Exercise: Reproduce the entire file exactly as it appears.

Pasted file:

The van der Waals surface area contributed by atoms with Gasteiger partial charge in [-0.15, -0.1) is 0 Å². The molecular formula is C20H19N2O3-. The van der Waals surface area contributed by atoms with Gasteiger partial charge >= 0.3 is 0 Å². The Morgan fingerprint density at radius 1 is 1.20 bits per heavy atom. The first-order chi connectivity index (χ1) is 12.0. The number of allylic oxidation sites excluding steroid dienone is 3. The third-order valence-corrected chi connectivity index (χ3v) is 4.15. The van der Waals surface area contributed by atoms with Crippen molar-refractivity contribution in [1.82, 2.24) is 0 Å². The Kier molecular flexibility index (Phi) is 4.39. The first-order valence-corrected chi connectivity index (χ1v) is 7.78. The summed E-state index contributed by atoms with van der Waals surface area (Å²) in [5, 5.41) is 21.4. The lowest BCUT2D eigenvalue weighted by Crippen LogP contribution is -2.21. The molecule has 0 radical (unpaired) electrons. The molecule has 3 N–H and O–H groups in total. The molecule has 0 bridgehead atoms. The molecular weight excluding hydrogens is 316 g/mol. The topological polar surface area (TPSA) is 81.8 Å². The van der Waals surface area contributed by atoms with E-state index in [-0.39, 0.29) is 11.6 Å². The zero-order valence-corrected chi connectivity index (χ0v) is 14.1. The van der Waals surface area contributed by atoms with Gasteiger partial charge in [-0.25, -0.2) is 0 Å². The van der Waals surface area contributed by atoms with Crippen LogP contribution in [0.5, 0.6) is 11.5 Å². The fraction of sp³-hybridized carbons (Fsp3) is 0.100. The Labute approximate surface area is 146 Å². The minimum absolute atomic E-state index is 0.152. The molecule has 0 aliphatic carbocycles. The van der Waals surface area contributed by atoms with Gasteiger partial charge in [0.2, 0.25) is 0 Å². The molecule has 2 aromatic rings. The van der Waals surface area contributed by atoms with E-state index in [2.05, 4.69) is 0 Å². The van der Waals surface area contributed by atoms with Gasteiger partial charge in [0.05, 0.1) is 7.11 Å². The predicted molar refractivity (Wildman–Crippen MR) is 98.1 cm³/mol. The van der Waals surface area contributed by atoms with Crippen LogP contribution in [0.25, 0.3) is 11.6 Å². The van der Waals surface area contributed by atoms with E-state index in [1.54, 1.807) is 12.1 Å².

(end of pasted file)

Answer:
The van der Waals surface area contributed by atoms with Gasteiger partial charge in [-0.15, -0.1) is 0 Å². The molecular formula is C20H19N2O3-. The van der Waals surface area contributed by atoms with Gasteiger partial charge >= 0.3 is 0 Å². The Morgan fingerprint density at radius 1 is 1.20 bits per heavy atom. The first-order chi connectivity index (χ1) is 12.0. The number of allylic oxidation sites excluding steroid dienone is 3. The third-order valence-corrected chi connectivity index (χ3v) is 4.15. The van der Waals surface area contributed by atoms with Crippen molar-refractivity contribution in [1.82, 2.24) is 0 Å². The Kier molecular flexibility index (Phi) is 4.39. The first-order valence-corrected chi connectivity index (χ1v) is 7.78. The summed E-state index contributed by atoms with van der Waals surface area (Å²) in [5, 5.41) is 21.4. The lowest BCUT2D eigenvalue weighted by Crippen LogP contribution is -2.21. The molecule has 0 radical (unpaired) electrons. The molecule has 3 N–H and O–H groups in total. The molecule has 0 bridgehead atoms. The molecular weight excluding hydrogens is 316 g/mol. The topological polar surface area (TPSA) is 81.8 Å². The van der Waals surface area contributed by atoms with E-state index in [-0.39, 0.29) is 11.6 Å². The zero-order valence-corrected chi connectivity index (χ0v) is 14.1. The van der Waals surface area contributed by atoms with Gasteiger partial charge in [-0.25, -0.2) is 0 Å². The van der Waals surface area contributed by atoms with Crippen LogP contribution in [0.5, 0.6) is 11.5 Å². The fraction of sp³-hybridized carbons (Fsp3) is 0.100. The Labute approximate surface area is 146 Å². The minimum absolute atomic E-state index is 0.152. The molecule has 0 aliphatic carbocycles. The van der Waals surface area contributed by atoms with Gasteiger partial charge in [0.2, 0.25) is 0 Å². The molecule has 2 aromatic rings. The van der Waals surface area contributed by atoms with E-state index in [2.05, 4.69) is 0 Å². The van der Waals surface area contributed by atoms with Gasteiger partial charge in [0.05, 0.1) is 7.11 Å². The predicted molar refractivity (Wildman–Crippen MR) is 98.1 cm³/mol. The van der Waals surface area contributed by atoms with Crippen LogP contribution in [0.25, 0.3) is 11.6 Å². The van der Waals surface area contributed by atoms with E-state index in [1.54, 1.807) is 12.1 Å².